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Opinion Ten years later, the Syrian revolution is not over

A Syrian child poses atop a stack of neutralized shells at a metal scrapyard in the northwestern Idlib province on Wednesday.
A Syrian child poses atop a stack of neutralized shells at a metal scrapyard in the northwestern Idlib province on Wednesday. (Aaref Watad/AFP/Getty Images)

In February 2011, speaking at the U.S. Holocaust Memorial Museum, then-Vice President Joe Biden pledged to support people around the world who were being slaughtered by their own governments for demanding basic freedom and dignity. “When a state engages in atrocity, it forfeits its sovereignty,” Biden said. One month later, the people of Syria took to the streets to demand that their government treat them like human beings. In response, the regime of President Bashar al-Assad unleashed the worst systematic atrocities since the Nazis.

Now, 10 years later, Biden is back in the White House — this time as president — and despite what you may have heard, the Syrian revolution continues. The conventional wisdom in Washington is that Assad has won the war and that there’s nothing the United States can do, so we should do essentially nothing. In fact, though, the Syrian people never stopped fighting — and their suffering has never ceased.

Assad and his Russian and Iranian partners control roughly two-thirds of the country, ruling his rump state with brute force and still trying to starve or bomb the rest of Syria into submission. Inside the areas Assad controls, hundreds of thousands of innocent civilians rot away in his dungeons, tortured and murdered for no reason.

But as hopeless as it all seems, the Syrians who are still fighting for freedom from Assad say there’s a lot the international community can still do. The Syrian people believed it when Biden and others promised to stand with anyone brave enough to stand up for their rights, said Qutaiba Idlbi, the U.S. representative of the National Coalition for Syrian Revolution and Opposition Forces.

“We are here today because that promise by the international community has not been fulfilled,” he said at an event Thursday hosted by the Holocaust museum, the Syrian Emergency Task Force and the M. Night Shyamalan Foundation. “We need the United States to take back its international leadership role.”

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The key effort now should be to support Syrians who refuse to live under Assad’s rule, he said. That includes more than 6 million internally displaced civilians living in Syria’s northwest or northeast, 3 million civilians living in hard-to-reach or besieged areas, according to the United Nations, plus 5.6 million Syrians living as refugees in other countries.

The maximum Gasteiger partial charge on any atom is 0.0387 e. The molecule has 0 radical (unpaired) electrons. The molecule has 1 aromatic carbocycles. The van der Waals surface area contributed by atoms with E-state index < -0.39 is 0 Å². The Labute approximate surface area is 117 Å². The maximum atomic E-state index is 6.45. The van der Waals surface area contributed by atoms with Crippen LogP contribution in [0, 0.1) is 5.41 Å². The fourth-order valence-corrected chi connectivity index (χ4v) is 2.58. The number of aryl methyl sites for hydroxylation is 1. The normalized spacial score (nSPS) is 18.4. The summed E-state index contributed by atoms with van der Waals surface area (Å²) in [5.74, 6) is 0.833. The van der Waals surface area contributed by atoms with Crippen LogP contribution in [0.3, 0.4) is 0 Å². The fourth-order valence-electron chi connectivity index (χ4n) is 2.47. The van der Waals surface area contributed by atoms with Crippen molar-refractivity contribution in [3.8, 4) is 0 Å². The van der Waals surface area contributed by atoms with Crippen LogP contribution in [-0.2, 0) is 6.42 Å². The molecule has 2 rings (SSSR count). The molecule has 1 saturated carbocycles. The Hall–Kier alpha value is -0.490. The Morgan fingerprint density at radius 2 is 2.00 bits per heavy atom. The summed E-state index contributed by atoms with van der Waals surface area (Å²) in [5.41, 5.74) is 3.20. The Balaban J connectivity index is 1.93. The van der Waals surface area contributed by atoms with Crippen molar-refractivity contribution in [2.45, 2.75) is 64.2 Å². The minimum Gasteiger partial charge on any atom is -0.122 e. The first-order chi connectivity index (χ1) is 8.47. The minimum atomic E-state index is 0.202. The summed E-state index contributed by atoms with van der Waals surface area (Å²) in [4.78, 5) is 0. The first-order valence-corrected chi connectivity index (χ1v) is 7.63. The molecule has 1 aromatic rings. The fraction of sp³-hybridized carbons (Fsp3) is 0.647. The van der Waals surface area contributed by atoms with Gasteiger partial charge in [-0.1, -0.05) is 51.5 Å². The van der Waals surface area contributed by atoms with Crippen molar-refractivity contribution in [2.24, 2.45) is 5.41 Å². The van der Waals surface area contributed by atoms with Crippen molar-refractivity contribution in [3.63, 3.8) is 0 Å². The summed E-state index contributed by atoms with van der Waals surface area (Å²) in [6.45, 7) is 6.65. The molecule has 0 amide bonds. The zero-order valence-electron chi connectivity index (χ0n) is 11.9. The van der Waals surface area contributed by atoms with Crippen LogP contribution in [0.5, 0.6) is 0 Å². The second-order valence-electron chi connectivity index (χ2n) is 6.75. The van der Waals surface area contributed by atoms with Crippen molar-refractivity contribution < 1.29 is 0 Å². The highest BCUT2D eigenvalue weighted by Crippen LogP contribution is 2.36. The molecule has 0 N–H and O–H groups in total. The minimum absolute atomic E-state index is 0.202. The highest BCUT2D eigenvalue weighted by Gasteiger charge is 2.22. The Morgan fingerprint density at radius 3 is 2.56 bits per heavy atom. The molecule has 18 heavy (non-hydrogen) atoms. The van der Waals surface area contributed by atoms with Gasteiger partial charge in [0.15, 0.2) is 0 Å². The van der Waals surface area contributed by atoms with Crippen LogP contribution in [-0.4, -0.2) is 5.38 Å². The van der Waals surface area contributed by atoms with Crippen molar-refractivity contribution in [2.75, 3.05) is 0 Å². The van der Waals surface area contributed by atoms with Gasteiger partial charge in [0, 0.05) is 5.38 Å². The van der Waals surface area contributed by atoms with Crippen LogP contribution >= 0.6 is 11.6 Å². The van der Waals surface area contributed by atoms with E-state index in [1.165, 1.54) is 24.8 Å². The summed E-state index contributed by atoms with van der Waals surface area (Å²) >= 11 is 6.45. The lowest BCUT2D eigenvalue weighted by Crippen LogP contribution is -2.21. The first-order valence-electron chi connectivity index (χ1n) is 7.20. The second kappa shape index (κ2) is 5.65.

Imagine if the United States led an international effort to help those Syrians Assad doesn’t rule over by giving them supplies, pandemic relief and economic support, while using sanctions smartly to deny Assad the ability to profit from his crimes or replenish his war machine. That would actually increase Syrians’ leverage with the regime to negotiate a just peace and boost Washington’s leverage when dealing with Moscow or Tehran.

“They have voted with their feet,” Qutaiba said. “They have decided not to live under the Assad regime.” For that reason, he said, they deserve all the backing we can give them.

The United States can also drastically expand its support for the various international efforts to hold the Assad regime and its partners accountable for their war crimes. Russia’s long abuse of its U.N. Security Council veto power has rendered the International Criminal Court a dead end. But there are criminal and civil cases in several countries, as more and more torture survivors escape and tell their stories.

As president, Biden has said practically nothing about Syria. His administration’s only action on the issue has been to bomb a couple of warehouses used by Iranian-linked militias in response to an attack on U.S. troops in Iraq.

The first priority of the Biden administration should be to declare clearly that the United States remains committed to the objective of a transition of power in Syria and will no longer stand by while Assad, Russia and Iran commit war crimes and crimes against humanity there. The United States cannot lead from behind. The Biden administration must make a firm decision to put Syria high on its agenda.

“Perhaps understandably, the administration would like to find a way to avoid this problem, if at all possible. But it’s just not possible,” said former ambassador Frederic C. Hof, who advised the Obama administration on Syria. If Biden doesn’t do something, he added, “Syria’s status as the North Korea of the Middle East will be thoroughly solidified, and Syria will be a profound threat to the peace in the region and beyond.”

The easiest way to dismiss the call for action in Syria is to present it as a false choice between a full-blown Iraq-style military invasion and doing nothing. But that is using a false analogy to justify a penny-wise, pound-foolish strategy. Without an end to the atrocities, there cannot be an end to the war. And without justice and accountability, there can be no sustainable peace.

The American people may be tired of the Syrian crisis, but the Syrian people — those who have survived the horrors of this war — are determined. They know their decade-long struggle for dignity and freedom is far from over, whether the world supports them or not.

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